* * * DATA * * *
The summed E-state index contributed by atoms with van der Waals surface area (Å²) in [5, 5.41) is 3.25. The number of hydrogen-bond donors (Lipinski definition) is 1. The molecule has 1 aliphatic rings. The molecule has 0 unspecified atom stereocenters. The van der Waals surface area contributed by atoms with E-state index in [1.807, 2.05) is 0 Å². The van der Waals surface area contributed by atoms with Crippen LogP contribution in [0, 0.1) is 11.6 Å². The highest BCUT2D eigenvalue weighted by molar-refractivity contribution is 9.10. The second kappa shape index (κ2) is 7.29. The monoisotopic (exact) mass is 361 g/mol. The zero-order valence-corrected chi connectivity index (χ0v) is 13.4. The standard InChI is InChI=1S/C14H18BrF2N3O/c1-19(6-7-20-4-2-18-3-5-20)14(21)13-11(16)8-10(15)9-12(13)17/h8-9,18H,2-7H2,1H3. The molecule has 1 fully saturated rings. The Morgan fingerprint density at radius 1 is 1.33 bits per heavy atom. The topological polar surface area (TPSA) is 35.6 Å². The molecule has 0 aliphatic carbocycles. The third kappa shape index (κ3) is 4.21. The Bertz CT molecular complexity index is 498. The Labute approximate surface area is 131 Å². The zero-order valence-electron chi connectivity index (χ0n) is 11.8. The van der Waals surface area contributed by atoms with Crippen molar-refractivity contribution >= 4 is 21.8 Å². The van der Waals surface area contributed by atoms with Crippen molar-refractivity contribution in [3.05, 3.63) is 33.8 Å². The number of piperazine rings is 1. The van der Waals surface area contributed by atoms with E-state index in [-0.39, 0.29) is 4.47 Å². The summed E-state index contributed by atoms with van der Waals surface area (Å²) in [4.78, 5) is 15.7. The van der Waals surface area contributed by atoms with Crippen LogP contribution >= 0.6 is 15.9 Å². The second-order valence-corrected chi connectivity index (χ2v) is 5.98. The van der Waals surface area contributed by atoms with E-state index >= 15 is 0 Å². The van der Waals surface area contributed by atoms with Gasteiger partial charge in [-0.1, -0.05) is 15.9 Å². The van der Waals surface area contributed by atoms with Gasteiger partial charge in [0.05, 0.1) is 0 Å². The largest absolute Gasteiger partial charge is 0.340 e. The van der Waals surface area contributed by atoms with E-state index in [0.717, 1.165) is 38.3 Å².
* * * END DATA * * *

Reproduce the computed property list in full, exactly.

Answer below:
The summed E-state index contributed by atoms with van der Waals surface area (Å²) in [5, 5.41) is 3.25. The number of hydrogen-bond donors (Lipinski definition) is 1. The molecule has 1 aliphatic rings. The molecule has 0 unspecified atom stereocenters. The van der Waals surface area contributed by atoms with E-state index in [1.807, 2.05) is 0 Å². The van der Waals surface area contributed by atoms with Crippen LogP contribution in [0, 0.1) is 11.6 Å². The highest BCUT2D eigenvalue weighted by molar-refractivity contribution is 9.10. The second kappa shape index (κ2) is 7.29. The monoisotopic (exact) mass is 361 g/mol. The zero-order valence-corrected chi connectivity index (χ0v) is 13.4. The standard InChI is InChI=1S/C14H18BrF2N3O/c1-19(6-7-20-4-2-18-3-5-20)14(21)13-11(16)8-10(15)9-12(13)17/h8-9,18H,2-7H2,1H3. The molecule has 1 fully saturated rings. The Morgan fingerprint density at radius 1 is 1.33 bits per heavy atom. The topological polar surface area (TPSA) is 35.6 Å². The molecule has 0 aliphatic carbocycles. The third kappa shape index (κ3) is 4.21. The Bertz CT molecular complexity index is 498. The Labute approximate surface area is 131 Å². The zero-order valence-electron chi connectivity index (χ0n) is 11.8. The van der Waals surface area contributed by atoms with Crippen molar-refractivity contribution >= 4 is 21.8 Å². The van der Waals surface area contributed by atoms with Crippen molar-refractivity contribution in [3.05, 3.63) is 33.8 Å². The number of piperazine rings is 1. The van der Waals surface area contributed by atoms with E-state index in [-0.39, 0.29) is 4.47 Å². The summed E-state index contributed by atoms with van der Waals surface area (Å²) in [4.78, 5) is 15.7. The van der Waals surface area contributed by atoms with Crippen LogP contribution >= 0.6 is 15.9 Å². The second-order valence-corrected chi connectivity index (χ2v) is 5.98. The van der Waals surface area contributed by atoms with E-state index >= 15 is 0 Å². The van der Waals surface area contributed by atoms with Gasteiger partial charge in [-0.1, -0.05) is 15.9 Å². The van der Waals surface area contributed by atoms with Gasteiger partial charge in [0.05, 0.1) is 0 Å². The largest absolute Gasteiger partial charge is 0.340 e. The van der Waals surface area contributed by atoms with E-state index in [0.717, 1.165) is 38.3 Å².